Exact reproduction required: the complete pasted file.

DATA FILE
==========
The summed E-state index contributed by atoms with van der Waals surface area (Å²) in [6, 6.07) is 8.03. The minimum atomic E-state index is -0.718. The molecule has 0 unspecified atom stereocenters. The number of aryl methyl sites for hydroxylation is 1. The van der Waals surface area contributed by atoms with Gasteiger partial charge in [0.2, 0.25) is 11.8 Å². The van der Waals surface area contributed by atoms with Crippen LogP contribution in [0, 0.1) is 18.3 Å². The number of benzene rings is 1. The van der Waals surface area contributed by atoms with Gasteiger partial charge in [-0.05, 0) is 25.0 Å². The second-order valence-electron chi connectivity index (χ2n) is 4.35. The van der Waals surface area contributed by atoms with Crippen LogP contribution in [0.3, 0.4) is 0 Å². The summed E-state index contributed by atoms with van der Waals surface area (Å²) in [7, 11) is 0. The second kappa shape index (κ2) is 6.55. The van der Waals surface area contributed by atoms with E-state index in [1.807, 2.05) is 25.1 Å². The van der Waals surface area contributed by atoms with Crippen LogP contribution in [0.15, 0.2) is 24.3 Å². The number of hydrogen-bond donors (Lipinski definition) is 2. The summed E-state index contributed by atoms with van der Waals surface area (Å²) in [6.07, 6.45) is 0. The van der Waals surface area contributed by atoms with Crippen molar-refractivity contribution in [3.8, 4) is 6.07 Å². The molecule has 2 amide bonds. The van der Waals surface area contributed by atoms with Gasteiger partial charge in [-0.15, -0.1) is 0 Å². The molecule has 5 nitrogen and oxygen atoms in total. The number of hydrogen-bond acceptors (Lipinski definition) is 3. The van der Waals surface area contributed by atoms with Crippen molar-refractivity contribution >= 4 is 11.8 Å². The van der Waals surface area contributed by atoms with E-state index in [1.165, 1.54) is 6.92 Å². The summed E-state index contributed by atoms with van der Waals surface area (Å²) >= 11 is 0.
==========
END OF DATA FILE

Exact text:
The summed E-state index contributed by atoms with van der Waals surface area (Å²) in [6, 6.07) is 8.03. The minimum atomic E-state index is -0.718. The molecule has 0 unspecified atom stereocenters. The number of aryl methyl sites for hydroxylation is 1. The van der Waals surface area contributed by atoms with Gasteiger partial charge in [0.2, 0.25) is 11.8 Å². The van der Waals surface area contributed by atoms with Crippen LogP contribution in [0, 0.1) is 18.3 Å². The number of benzene rings is 1. The van der Waals surface area contributed by atoms with Gasteiger partial charge in [-0.05, 0) is 25.0 Å². The second-order valence-electron chi connectivity index (χ2n) is 4.35. The van der Waals surface area contributed by atoms with Crippen LogP contribution in [0.3, 0.4) is 0 Å². The summed E-state index contributed by atoms with van der Waals surface area (Å²) in [7, 11) is 0. The second kappa shape index (κ2) is 6.55. The van der Waals surface area contributed by atoms with E-state index in [1.807, 2.05) is 25.1 Å². The van der Waals surface area contributed by atoms with Crippen LogP contribution in [0.15, 0.2) is 24.3 Å². The number of hydrogen-bond donors (Lipinski definition) is 2. The summed E-state index contributed by atoms with van der Waals surface area (Å²) in [6.07, 6.45) is 0. The van der Waals surface area contributed by atoms with Crippen molar-refractivity contribution in [3.8, 4) is 6.07 Å². The molecule has 2 amide bonds. The van der Waals surface area contributed by atoms with Gasteiger partial charge in [-0.15, -0.1) is 0 Å². The molecule has 5 nitrogen and oxygen atoms in total. The number of hydrogen-bond acceptors (Lipinski definition) is 3. The van der Waals surface area contributed by atoms with Crippen molar-refractivity contribution >= 4 is 11.8 Å². The van der Waals surface area contributed by atoms with E-state index in [1.165, 1.54) is 6.92 Å². The summed E-state index contributed by atoms with van der Waals surface area (Å²) >= 11 is 0.